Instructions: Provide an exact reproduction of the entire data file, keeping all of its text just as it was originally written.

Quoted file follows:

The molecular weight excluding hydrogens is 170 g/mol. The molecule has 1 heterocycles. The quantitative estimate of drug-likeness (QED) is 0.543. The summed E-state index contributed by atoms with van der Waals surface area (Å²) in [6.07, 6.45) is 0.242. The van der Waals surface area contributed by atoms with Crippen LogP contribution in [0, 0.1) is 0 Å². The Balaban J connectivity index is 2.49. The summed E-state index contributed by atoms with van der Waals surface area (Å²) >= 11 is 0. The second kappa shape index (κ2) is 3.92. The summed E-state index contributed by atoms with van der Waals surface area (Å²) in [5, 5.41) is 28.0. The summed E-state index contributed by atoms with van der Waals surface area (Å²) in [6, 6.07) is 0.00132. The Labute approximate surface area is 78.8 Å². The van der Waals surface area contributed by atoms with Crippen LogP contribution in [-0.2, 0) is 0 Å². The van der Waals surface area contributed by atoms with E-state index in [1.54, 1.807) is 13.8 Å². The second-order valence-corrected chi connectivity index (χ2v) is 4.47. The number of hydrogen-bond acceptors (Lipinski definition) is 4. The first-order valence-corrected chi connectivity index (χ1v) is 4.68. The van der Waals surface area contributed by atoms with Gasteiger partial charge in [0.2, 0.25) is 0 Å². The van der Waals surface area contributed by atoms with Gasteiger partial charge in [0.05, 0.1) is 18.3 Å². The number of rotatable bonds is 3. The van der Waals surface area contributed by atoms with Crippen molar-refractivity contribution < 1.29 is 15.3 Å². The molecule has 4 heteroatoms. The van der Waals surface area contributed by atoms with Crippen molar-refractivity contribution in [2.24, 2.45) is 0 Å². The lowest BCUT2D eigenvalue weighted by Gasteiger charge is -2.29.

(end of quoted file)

The molecular weight excluding hydrogens is 170 g/mol. The molecule has 1 heterocycles. The quantitative estimate of drug-likeness (QED) is 0.543. The summed E-state index contributed by atoms with van der Waals surface area (Å²) in [6.07, 6.45) is 0.242. The van der Waals surface area contributed by atoms with Crippen LogP contribution in [0, 0.1) is 0 Å². The Balaban J connectivity index is 2.49. The summed E-state index contributed by atoms with van der Waals surface area (Å²) >= 11 is 0. The second kappa shape index (κ2) is 3.92. The summed E-state index contributed by atoms with van der Waals surface area (Å²) in [5, 5.41) is 28.0. The summed E-state index contributed by atoms with van der Waals surface area (Å²) in [6, 6.07) is 0.00132. The Labute approximate surface area is 78.8 Å². The van der Waals surface area contributed by atoms with Crippen LogP contribution in [-0.2, 0) is 0 Å². The van der Waals surface area contributed by atoms with E-state index in [1.54, 1.807) is 13.8 Å². The second-order valence-corrected chi connectivity index (χ2v) is 4.47. The number of hydrogen-bond acceptors (Lipinski definition) is 4. The first-order valence-corrected chi connectivity index (χ1v) is 4.68. The van der Waals surface area contributed by atoms with Gasteiger partial charge in [0.2, 0.25) is 0 Å². The van der Waals surface area contributed by atoms with Gasteiger partial charge in [0.05, 0.1) is 18.3 Å². The number of rotatable bonds is 3. The van der Waals surface area contributed by atoms with Crippen molar-refractivity contribution < 1.29 is 15.3 Å². The molecule has 4 heteroatoms. The van der Waals surface area contributed by atoms with Crippen molar-refractivity contribution in [2.24, 2.45) is 0 Å². The lowest BCUT2D eigenvalue weighted by Gasteiger charge is -2.29.